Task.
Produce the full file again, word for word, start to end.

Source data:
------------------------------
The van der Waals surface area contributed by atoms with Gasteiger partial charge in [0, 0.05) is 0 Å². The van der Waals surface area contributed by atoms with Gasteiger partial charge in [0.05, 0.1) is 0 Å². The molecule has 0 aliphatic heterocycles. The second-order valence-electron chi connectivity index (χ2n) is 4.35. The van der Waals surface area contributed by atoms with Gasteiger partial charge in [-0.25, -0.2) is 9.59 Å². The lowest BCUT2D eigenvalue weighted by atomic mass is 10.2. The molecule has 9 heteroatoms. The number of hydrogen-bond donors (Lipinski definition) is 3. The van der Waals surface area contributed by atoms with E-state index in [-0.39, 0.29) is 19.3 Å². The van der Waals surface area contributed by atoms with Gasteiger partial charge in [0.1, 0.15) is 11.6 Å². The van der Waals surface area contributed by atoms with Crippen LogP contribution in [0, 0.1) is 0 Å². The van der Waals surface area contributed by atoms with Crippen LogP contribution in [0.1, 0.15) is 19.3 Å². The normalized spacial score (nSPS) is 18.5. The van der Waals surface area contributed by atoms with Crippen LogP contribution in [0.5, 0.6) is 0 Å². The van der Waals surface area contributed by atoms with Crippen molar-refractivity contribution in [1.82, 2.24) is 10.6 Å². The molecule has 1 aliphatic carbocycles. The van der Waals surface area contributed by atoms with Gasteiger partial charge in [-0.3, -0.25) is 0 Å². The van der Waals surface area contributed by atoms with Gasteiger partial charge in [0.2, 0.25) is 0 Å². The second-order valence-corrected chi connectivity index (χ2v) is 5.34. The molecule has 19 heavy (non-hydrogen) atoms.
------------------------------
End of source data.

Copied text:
The van der Waals surface area contributed by atoms with Gasteiger partial charge in [0, 0.05) is 0 Å². The van der Waals surface area contributed by atoms with Gasteiger partial charge in [0.05, 0.1) is 0 Å². The molecule has 0 aliphatic heterocycles. The second-order valence-electron chi connectivity index (χ2n) is 4.35. The van der Waals surface area contributed by atoms with Gasteiger partial charge in [-0.25, -0.2) is 9.59 Å². The lowest BCUT2D eigenvalue weighted by atomic mass is 10.2. The molecule has 9 heteroatoms. The number of hydrogen-bond donors (Lipinski definition) is 3. The van der Waals surface area contributed by atoms with E-state index in [-0.39, 0.29) is 19.3 Å². The van der Waals surface area contributed by atoms with Gasteiger partial charge in [0.1, 0.15) is 11.6 Å². The van der Waals surface area contributed by atoms with Crippen LogP contribution in [0, 0.1) is 0 Å². The van der Waals surface area contributed by atoms with Crippen LogP contribution in [0.1, 0.15) is 19.3 Å². The normalized spacial score (nSPS) is 18.5. The van der Waals surface area contributed by atoms with Crippen LogP contribution in [0.5, 0.6) is 0 Å². The van der Waals surface area contributed by atoms with Crippen molar-refractivity contribution in [1.82, 2.24) is 10.6 Å². The molecule has 1 aliphatic carbocycles. The van der Waals surface area contributed by atoms with Gasteiger partial charge in [-0.3, -0.25) is 0 Å². The van der Waals surface area contributed by atoms with Gasteiger partial charge in [0.2, 0.25) is 0 Å². The second-order valence-corrected chi connectivity index (χ2v) is 5.34. The molecule has 19 heavy (non-hydrogen) atoms.